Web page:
Norway considers giving tax amnesty the axe
A tax amnesty, which sees those who voluntarily report wealth and income that had not previously been reported to tax authorities escape punishment, could be scrapped.
The amnesty or voluntary correction allows people to voluntarily contact the authorities and report wealth or income for which they previously should’ve been taxed on and avoid punishment.
The government is looking to scrap the scheme because the information and cooperation from foreign tax agencies has improved, making it easier for the tax administration to discover hidden assets and income.
Residents of Norway are taxed on their income earned outside of Norway, which includes money earned from interest, property and shares.
If you have already been taxed on this income in the country it was earned, you can receive tax credits in Norway if you provide proof of the tax paid.
You can find more information on the tax rules that apply to people who have income, debt or capital outside of Norway here.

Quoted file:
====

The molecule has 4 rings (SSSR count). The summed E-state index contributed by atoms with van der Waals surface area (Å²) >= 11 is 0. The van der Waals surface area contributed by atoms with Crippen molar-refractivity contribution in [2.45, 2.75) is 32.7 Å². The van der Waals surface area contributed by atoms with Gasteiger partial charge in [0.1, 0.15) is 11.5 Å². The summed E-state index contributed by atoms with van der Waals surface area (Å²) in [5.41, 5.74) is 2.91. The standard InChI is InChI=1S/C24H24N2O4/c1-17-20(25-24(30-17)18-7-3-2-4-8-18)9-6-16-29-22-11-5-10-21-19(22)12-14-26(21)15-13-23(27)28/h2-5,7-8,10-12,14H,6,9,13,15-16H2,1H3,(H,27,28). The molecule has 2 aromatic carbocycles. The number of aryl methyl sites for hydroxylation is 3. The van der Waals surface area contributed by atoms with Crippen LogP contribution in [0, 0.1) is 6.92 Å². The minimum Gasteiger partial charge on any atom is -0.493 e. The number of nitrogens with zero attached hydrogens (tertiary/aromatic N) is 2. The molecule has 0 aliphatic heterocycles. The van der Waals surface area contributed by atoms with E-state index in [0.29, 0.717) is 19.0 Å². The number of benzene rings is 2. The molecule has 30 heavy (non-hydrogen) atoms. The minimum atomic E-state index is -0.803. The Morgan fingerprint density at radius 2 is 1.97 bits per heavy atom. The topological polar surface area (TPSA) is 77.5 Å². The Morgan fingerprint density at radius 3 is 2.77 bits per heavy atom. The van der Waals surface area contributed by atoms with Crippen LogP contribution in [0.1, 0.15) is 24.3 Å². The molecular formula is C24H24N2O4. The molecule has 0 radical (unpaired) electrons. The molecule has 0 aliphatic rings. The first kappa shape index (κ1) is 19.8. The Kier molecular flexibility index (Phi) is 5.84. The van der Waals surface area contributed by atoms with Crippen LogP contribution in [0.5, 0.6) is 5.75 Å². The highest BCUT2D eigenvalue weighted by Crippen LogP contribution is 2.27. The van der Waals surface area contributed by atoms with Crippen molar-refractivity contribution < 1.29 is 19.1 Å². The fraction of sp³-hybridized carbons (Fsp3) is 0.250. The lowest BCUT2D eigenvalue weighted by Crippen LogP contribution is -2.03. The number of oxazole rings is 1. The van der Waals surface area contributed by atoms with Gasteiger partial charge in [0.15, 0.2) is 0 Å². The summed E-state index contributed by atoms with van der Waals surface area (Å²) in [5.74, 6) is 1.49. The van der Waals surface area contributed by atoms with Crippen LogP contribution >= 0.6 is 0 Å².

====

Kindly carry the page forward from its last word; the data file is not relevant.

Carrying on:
Since 2007 around 80 billion kroner of assets and three billion kroner of income has been voluntarily reported.
PM cancels May 17th speech
Prime Minister Erna Solberg has cancelled her May 17th speech in Bergen.
She was due to be the main speaker at Norway’s national day celebrations in the country’s former capital.
The reason Solberg is pulling out is due to coronavirus restrictions.
Under the current rules, Solberg must follow the infection control rules of her home municipality, Oslo, rather than Bergen.
In April, Solberg was fined for breaking national Covid-19 rules following a holiday weekend celebration in Geilo, southern Norway.
Sharp fall in government oil revenues
The state’s revenue from oil and gas was lower in 2020 than it was in 1999.
Revenues for this year are also expected to be much lower than previous years, but still higher than in 2020.
In the revised national budget, the government estimates that revenues from the gas and oil sectors will be around 154 billion kroner, 45 million kroner more than 2020.
320 new Covid-19 cases recorded
On Thursday, 320 new cases of coronavirus were registered in Norway. This is a decrease of 122 on the 7-day average of 422.
In general, fewer cases are recorded on public holidays, followed by an uptick in cases in the days following public holidays and weekends.
In Oslo, 51 infections were registered on Thursday. This is also well below the 7-day average of 91.
The R-number or reproduction rate in Norway is currently 0.7. This means that the pandemic is receding in Norway as for every ten people that are infected, they will, on average, only infect another seven people.